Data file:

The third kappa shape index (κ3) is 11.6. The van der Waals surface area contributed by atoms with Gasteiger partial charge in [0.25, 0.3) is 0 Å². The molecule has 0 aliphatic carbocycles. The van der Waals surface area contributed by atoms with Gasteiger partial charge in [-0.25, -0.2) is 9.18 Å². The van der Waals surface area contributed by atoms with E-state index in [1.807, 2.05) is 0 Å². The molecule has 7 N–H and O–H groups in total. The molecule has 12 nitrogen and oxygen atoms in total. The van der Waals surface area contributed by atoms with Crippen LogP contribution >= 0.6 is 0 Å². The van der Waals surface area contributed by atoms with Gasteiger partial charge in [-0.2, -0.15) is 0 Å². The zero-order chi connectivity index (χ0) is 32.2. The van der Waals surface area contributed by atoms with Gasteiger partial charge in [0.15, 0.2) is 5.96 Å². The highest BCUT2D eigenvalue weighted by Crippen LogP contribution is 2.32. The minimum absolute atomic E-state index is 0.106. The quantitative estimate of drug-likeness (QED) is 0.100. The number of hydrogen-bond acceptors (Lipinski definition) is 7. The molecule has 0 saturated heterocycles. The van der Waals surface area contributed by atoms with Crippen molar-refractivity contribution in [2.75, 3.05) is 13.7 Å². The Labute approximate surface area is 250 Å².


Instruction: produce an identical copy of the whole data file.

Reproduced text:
The third kappa shape index (κ3) is 11.6. The van der Waals surface area contributed by atoms with Gasteiger partial charge in [0.25, 0.3) is 0 Å². The molecule has 0 aliphatic carbocycles. The van der Waals surface area contributed by atoms with Gasteiger partial charge in [-0.25, -0.2) is 9.18 Å². The van der Waals surface area contributed by atoms with E-state index in [1.807, 2.05) is 0 Å². The molecule has 7 N–H and O–H groups in total. The molecule has 12 nitrogen and oxygen atoms in total. The van der Waals surface area contributed by atoms with Crippen LogP contribution >= 0.6 is 0 Å². The van der Waals surface area contributed by atoms with Gasteiger partial charge in [-0.2, -0.15) is 0 Å². The zero-order chi connectivity index (χ0) is 32.2. The van der Waals surface area contributed by atoms with Gasteiger partial charge in [0.15, 0.2) is 5.96 Å². The highest BCUT2D eigenvalue weighted by Crippen LogP contribution is 2.32. The minimum absolute atomic E-state index is 0.106. The quantitative estimate of drug-likeness (QED) is 0.100. The number of hydrogen-bond acceptors (Lipinski definition) is 7. The molecule has 0 saturated heterocycles. The van der Waals surface area contributed by atoms with Crippen molar-refractivity contribution in [2.75, 3.05) is 13.7 Å². The Labute approximate surface area is 250 Å².